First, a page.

by Jerry ElengicalJan 09, 2023
In May 2016, the Japanese 'Nagoya Journal of Medical Science' published an article titled Healthcare in Myanmar, which outlined the status of healthcare in Myanmar vis-à-vis its transition to a civilian government, since March 2011. The paper distinguishes problems in maternal and child health, nutrition, infectious disease controls, tobacco controls, access to healthcare facilities, and quality of services; concluding that—with a contribution that amounts to a mere 5.2 per cent of the GDP towards healthcare—contributions by a network of international donors via NOGs is vital to upgrading the current status of healthcare architecture in Myanmar. Project Burma Hospital is an instance of the contribution of Projekt Burma e.V. founded by Marion Mück in Filderstadt near Stuttgart, in 2009.
Designed by Stuttgart-based a+r Architekten, the hospital design is one of several projects realised by Projekt Burma in collaboration with local partners in areas of education, health, water, hygiene, and disaster prevention. At the opening of the high school in Thazin, a previous collaboration between the architect and the NGO, the association was approached by the mayor and two community members of the Magyizin village, who explained the dilapidated and inadequate state of medical care in the village and its vicinity—where the nearest hospital was a three-hour long moped ride.
The site for the new hospital is located on a hill next to the village, serving as a refuge during tropical storms and tsunamis owing to its elevated location. The hospital, which opened in 2020 with 20 beds, an operating theatre, a delivery room, and a laboratory, serves 20 communities and 20,000 people as a central hospital.
In the absence of a construction company, the building is primarily built by the villagers under the guidance of a carpenter and exemplifies traditional architecture methods—both in planning as well as in materiality. The site is composed of two buildings, connected via a canopied pathway. The main building is designed as a courtyard house, with a central communal space and a traditional pitched roof, while the side wing is a linear block, distinguishable by its mono-pitch roof.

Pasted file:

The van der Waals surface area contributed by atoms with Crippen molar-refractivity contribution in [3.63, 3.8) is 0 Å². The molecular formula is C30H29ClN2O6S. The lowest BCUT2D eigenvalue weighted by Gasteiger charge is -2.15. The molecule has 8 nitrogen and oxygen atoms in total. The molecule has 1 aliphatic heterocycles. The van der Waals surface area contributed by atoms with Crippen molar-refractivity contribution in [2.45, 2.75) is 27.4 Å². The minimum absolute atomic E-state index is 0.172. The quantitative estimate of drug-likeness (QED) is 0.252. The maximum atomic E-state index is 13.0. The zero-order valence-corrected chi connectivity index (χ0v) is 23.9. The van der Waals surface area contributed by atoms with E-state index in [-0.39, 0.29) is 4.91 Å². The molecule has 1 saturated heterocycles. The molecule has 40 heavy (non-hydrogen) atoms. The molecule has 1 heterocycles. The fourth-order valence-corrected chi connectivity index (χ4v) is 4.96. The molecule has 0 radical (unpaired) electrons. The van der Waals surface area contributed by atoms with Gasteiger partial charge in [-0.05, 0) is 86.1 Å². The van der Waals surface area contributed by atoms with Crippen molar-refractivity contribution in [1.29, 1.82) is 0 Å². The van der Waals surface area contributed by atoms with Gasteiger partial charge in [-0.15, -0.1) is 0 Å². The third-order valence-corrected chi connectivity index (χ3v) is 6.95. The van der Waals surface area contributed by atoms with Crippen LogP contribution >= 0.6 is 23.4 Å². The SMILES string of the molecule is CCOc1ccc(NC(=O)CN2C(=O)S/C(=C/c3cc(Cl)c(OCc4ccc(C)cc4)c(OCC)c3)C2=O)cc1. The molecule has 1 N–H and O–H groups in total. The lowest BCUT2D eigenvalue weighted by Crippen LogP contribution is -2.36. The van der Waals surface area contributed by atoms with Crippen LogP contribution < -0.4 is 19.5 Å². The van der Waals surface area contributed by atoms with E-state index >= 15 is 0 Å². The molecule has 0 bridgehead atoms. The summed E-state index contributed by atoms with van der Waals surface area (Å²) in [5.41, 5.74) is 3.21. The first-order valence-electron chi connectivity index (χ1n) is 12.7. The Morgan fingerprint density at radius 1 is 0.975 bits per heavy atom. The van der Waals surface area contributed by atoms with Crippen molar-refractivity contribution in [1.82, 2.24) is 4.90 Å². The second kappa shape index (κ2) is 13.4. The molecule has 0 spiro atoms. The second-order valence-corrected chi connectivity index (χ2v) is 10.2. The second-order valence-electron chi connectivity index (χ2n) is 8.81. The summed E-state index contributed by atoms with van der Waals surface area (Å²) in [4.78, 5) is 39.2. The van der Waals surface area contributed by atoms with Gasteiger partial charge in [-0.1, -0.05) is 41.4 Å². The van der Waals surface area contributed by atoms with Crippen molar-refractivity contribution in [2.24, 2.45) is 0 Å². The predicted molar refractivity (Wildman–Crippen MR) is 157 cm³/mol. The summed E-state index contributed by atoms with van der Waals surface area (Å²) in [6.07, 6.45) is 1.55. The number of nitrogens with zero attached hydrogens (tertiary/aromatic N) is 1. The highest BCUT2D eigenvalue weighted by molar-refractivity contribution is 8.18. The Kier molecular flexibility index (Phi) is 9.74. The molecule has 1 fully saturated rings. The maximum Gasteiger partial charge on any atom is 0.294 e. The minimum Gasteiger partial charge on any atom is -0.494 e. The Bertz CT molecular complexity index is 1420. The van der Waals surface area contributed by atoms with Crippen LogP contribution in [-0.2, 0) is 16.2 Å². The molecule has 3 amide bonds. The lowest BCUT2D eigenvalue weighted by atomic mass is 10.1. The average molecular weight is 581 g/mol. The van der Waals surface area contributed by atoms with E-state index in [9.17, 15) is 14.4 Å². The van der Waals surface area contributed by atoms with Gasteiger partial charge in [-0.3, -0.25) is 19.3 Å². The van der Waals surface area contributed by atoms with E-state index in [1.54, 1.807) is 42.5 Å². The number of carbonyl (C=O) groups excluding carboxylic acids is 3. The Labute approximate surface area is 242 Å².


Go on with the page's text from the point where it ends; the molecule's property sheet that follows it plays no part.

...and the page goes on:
In the main building, patient rooms, treatment and staff rooms, and the dispensary confront the central communal space—a double height atrium which is accommodated within an all-round gable top roof. A central basin in the courtyard—landscaped with rocks and a sapling planted by the villagers—allows patients to lounge around its periphery. Lined with stones collected from the beach, the basin drains the water in a controlled manner through its surface.
A skeletal structure with an exposed brick infill imitates the traditional brick-nogging construction method—replacing a wooden frame with a reinforced concrete one, to warrant greater stability as well as to protect against insect infestation. The walls, both external and internal (facing the atrium) are punctured with openings that accommodate awning windows, made of wooden slats. A row of vertical wooden slats placed above the windows provides additional ventilation, as their elevated placement allows hot air to be expelled outside.
Below, a timber construction in the form of the gable roof's truss on the underside of the ceiling along with woven bamboo mats create a lattice. This ventilation system of awning windows, bamboo lattice, and folding shutters combine with ventilation louvres at the ridge of the gable, to enable air to permeate upwards and provide constant ventilation. The deep eaves of the gable roof also ensure that while a pleasant draught is circulated throughout the space, the tropical rain does not enter the interiors.
The ancillary block is accessed from the main block via a pergola and contains an isolation ward, additional rooms for infectious patients, storage rooms, washrooms, and sanitary facilities. It also houses a self-catering kitchen—a common practice in Myanmar. In opposition to the main block, spaces in the side wing are accessed via a verandah, placed along the long exterior wall. A wooden railing of cross-bracing elements constrains the verandah as a narrow buffer between the exterior and the interior. The structural composition replicates that of the main building, of brick infills within a reinforced concrete frame, and wooden slats (placed horizontally, in this case) for ventilation. The distinguishing element of this healthcare design is the roof, which showcases a single pitch instead of the four that furnish the roof of the main wing.
Project Burma Hospital is now a central hospital and has facilitated the village of Magyizin into a health centre for the entire region. Awarded the first prize at the AIT award in the health/nursing category, in addition to providing healthcare to the region, the hospital has also served as a source of income by providing employment to the villagers, through its building stages.
As expressed by the jury of the AIT Awards, "This small hospital combines pragmatic and spatial programmatic aspects with local culture in a remarkable way. Its character impresses with noble appropriateness and the consideration of regional construction techniques. What is very remarkable, here, is that non-local planners have demonstrated the conceptual and socio-political empathy that in similar projects in Asia or Africa often degenerates into folkloristic attitudes.”